George Murray was only eighteen years old when he enlisted in the Union Army in August 1862. He joined the ranks of the 114th Pennsylvania regiment, which is considered one of the most famous Zouave regiments of the Civil War. Zouave (pronounced Zoo-ahve) regiments were modeled after French soldiers operating in North Africa throughout the nineteenth century. They were considered to be the elite soldiers of the French Army, and dozens of regiments in both the Union and Confederate armies modeled themselves after the Zouaves. This included adoption of the brightly colored Zouave uniforms, which often included a red fez, an open jacket with red piping, and bright red pants.
Murray spent time in and around Washington DC throughout the fall of 1862, before heading into Virginia in early November. He wrote often to his parents in Pennsylvania of the regiment's activity and the life in camp. In a letter dated December 5th, 1862, Murray complained of being unable to write due to the cold, and the despondency of his fellow soldiers after the "removal of Little Mac". Murray's first major engagement was at the Battle of Fredericksburg, just a week later. The 114th PA fought on the southern end of the battlefield at the Slaughter Pen Farm. The regiment held off a counter-attack from the Confederate forces advancing from Prospect Hill after the short-lived Union assault on their position. The short but savage fight almost resulted in a rout of Union forces, until the commander of the 114th PA, Colonel Charles Collis, took up the colors and rallied his men. The Confederate counterattack was held off, but Union forces suffered terrible casualties and a demoralizing defeat.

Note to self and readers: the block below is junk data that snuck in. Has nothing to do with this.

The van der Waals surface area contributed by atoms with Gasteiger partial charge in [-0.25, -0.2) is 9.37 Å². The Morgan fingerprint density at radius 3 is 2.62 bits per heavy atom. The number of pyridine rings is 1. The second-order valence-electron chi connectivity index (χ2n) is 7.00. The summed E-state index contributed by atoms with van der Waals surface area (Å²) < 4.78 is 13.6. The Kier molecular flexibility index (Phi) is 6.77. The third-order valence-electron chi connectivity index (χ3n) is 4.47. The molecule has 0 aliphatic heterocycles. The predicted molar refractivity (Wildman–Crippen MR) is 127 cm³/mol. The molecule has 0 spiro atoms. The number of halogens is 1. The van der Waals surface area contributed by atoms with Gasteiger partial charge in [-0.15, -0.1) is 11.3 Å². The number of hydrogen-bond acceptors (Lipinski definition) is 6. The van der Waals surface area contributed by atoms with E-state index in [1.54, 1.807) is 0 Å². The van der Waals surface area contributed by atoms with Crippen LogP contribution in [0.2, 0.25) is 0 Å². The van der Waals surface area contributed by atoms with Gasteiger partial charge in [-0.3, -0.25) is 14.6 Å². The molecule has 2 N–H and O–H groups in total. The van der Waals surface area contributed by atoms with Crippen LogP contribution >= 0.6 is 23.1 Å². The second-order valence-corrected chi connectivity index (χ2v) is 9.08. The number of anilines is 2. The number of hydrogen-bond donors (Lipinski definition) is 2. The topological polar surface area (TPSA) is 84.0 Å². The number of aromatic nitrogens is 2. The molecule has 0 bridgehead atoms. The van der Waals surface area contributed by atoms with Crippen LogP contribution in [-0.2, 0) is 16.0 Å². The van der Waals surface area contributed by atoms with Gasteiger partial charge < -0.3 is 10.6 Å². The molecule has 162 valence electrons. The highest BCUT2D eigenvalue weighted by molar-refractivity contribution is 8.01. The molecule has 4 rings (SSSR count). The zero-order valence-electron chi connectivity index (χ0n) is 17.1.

Murray survived the battle of Fredericksburg, and although he writes to his parents to let them know that he was "safe and sound", he did not furnish them with the details of the horrific fight. In the aftermath of the fight, his regiment served picket duty and kept close watch on the Confederates across the Rappahannock River. Murray's regiment was deployed once again at the Battle of Chancellorsville, where he was wounded on May 3rd, 1863. He was shot in his right clavicle and through his lung, and spent quite a bit of time in an army hospital. In his first letter home after his wounding Murray reassures his family that he is well, and apologizes for any mistakes with his writing, as he has to use his left hand. Murray's jacket was patched after his wounding and is on display at the Fredericksburg Battlefield Visitor Center.
Murray served in the Veteran Reserve Corps after his wounding, but was reassigned to his old regiment in August 1864 and served through to the end of the war. He was formally mustered out of service at Arlington House in May 1865.
Text by Maureen Lavelle
Last updated: August 9, 2016